The Role of Iron in Prion Disease and Other Neurodegenerative Diseases


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Published in the journal: . PLoS Pathog 10(9): e32767. doi:10.1371/journal.ppat.1004335
Category: Pearls
doi: 10.1371/journal.ppat.1004335

Summary

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A growing number of neurodegenerative conditions, such as sporadic Creutzfeldt-Jakob disease (sCJD), Alzheimer's disease (AD), and Parkinson's disease (PD), are associated with accumulation of iron in the brain. The underlying cause is complex and only partially known. A better understanding of whether iron plays a primary or secondary role in disease pathogenesis is desirable and is likely to help in the development of disease-specific therapeutic strategies.

Is Brain Iron Dyshomeostasis Primary or Secondary to Neurodegeneration?

Iron is essential for vital metabolic processes, but unshielded iron is toxic via Fenton chemistry. Iron metabolism is, therefore, tightly regulated to maintain homeostasis at the cellular, organelle, and systemic levels. Nonetheless, iron accumulates in several brain disorders. The mechanism underlying iron-induced neurotoxicity is evident in disorders where the function of the pathogenic protein in cellular iron metabolism is known, and consequences of dysfunction or absence are predictable, as in hereditary ferritinopathy and aceruloplasminemia. Ambiguity arises for neurodegenerative conditions, such as sCJD, AD, and PD, where brain iron dyshomeostasis is associated with aggregation of proteins with poorly defined function [1]. The diverse etiology and pathophysiology of these disorders suggests that iron accumulation follows neuronal death and is therefore of little therapeutic significance. Emerging data, however, requires a reconsideration of this concept. First, principal proteins implicated in the pathogenesis of sCJD, AD, and PD participate in cellular iron metabolism, and their aggregation induces specific changes in the expression of iron modulating proteins in the brain and cerebrospinal fluid (CSF), some reaching diagnostic significance [2], [3]. Second, sequestration of iron in aggregated protein complexes induces functional iron deficiency despite increased redox-active iron, escalating the neurotoxicity [4], [5]. Lastly, a coping response from surviving neurons worsens the iron dyshomeostasis and associated neurotoxicity [4].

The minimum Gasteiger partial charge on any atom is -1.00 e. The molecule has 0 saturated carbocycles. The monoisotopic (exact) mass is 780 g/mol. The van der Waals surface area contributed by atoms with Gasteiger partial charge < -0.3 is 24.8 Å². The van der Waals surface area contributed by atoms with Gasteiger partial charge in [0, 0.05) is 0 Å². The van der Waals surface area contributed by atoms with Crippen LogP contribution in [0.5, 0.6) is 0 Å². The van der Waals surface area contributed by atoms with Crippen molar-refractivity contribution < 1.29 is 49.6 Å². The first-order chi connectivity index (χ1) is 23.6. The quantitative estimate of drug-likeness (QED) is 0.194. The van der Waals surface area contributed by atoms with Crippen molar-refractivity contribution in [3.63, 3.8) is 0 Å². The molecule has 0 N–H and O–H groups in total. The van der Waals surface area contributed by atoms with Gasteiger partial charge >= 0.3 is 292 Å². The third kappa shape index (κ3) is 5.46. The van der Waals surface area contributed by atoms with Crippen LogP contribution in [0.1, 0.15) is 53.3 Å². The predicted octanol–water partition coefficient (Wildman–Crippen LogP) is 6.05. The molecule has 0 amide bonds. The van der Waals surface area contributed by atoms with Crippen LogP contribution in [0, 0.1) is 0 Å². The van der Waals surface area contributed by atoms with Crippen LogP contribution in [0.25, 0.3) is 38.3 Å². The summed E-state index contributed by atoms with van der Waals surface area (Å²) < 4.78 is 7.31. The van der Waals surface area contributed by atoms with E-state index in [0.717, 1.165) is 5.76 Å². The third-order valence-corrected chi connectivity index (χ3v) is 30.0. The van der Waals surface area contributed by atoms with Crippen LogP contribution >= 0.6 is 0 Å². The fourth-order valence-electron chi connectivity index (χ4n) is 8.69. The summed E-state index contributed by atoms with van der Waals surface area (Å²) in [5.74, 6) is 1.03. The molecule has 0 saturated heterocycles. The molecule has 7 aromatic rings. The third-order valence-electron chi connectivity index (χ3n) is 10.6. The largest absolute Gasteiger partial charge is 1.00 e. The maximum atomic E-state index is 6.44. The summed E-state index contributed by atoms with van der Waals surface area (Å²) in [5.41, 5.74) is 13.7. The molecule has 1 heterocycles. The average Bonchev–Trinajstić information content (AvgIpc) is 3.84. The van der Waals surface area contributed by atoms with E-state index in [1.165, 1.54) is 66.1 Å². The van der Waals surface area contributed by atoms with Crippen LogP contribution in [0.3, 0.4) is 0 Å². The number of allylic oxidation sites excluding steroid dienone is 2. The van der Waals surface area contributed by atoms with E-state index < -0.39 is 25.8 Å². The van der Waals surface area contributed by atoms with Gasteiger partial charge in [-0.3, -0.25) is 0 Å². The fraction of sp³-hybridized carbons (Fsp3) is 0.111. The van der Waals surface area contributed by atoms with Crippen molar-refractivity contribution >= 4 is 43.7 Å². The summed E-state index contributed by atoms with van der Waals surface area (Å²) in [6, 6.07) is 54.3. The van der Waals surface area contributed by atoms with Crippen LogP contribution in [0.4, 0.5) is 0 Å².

An additional layer of complexity is introduced by the secondary effects of inflammation, microgliosis, and astrocytosis that follow neuronal insult, each causing distinct changes in brain iron metabolism through specific pathways. The distinction between primary and secondary events blurs with disease progression, fueling the controversy on whether brain iron dyshomeostasis is primary or secondary to disease pathogenesis [6].

How Does the Brain Maintain Iron Homeostasis?

All brain cells are bathed in CSF that provides iron and other nutrients necessary for survival. Transport of transferrin (Tf)-iron and non-Tf-bound iron (NTBI) from the systemic circulation to the CSF across the blood brain barrier (BBB) is mediated by the transferrin receptor (TfR) and metal transporters respectively. Both Tf-iron and NTBI are in the relatively nonreactive oxidized (Fe3+) form, requiring reduction to Fe2+ by ferrireductase (FR) proteins for transport across lipid bilayers. Known FR proteins include duodenal cytochrome b (dcytb), steap 2 and 3, and the prion protein (PrPC) [1], [7], [8]. Known metal transporters include divalent metal transporter-1 (DMT1), Zip8, and Zip14 [1]. Transported Fe2+ joins the labile iron pool (LIP) of endothelial cells, is oxidized and stored by cellular ferritin, or is exported to the CSF through the coupled action of ferroportin (Fpn) and ceruloplasmin that oxidizes released Fe2+ to Fe3+ that binds CSF Tf or circulates as NTBI (Figure 1) [1].

Iron transport in the brain.
Fig. 1. Iron transport in the brain.
Plasma Tf-iron is taken up by the Tf/TfR pathway, and NTBI by the metal transporters DMT1, Zip8, or Zip14 on the apical plasma membrane of capillary endothelial cells and transported across the basolateral membrane to brain interstitial fluid and CSF by the coupled action of Fpn and the ferroxidase ceruloplasmin (Cp) secreted by astrocytes. Cp oxidizes Fe2+ to Fe3+ that binds CSF Tf or circulates as NTBI. Astrocytes lack TfR and utilize NTBI that requires reduction to Fe2+ by FR proteins dcytb, steap3, or PrPC before uptake by metal transporters. Microglia store iron released from phagocytosed cells and excess NTBI in the extracellular milieu in ferritin. Neurons take up Tf-iron by the Tf/TfR pathway, and NTBI through metal transporters as in astrocytes. Oligodendrocytes synthesize and utilize Tf-iron and also take up ferritin iron by the Tim-2 receptor. Internalized iron contributes to the cytosolic labile iron pool for metabolic purposes and excess is oxidized and stored in ferritin. Most cells express Fpn, and export excess Fe2+ through the coupled action of Fpn and Cp. Cp: ceruloplasmin; DMT1: divalent metal transporter 1; F: ferritin; Fpn: ferroportin; FR: ferrireductase; NTBI: non-transferrin bound iron; Tf: transferrin; TfR: transferrin receptor.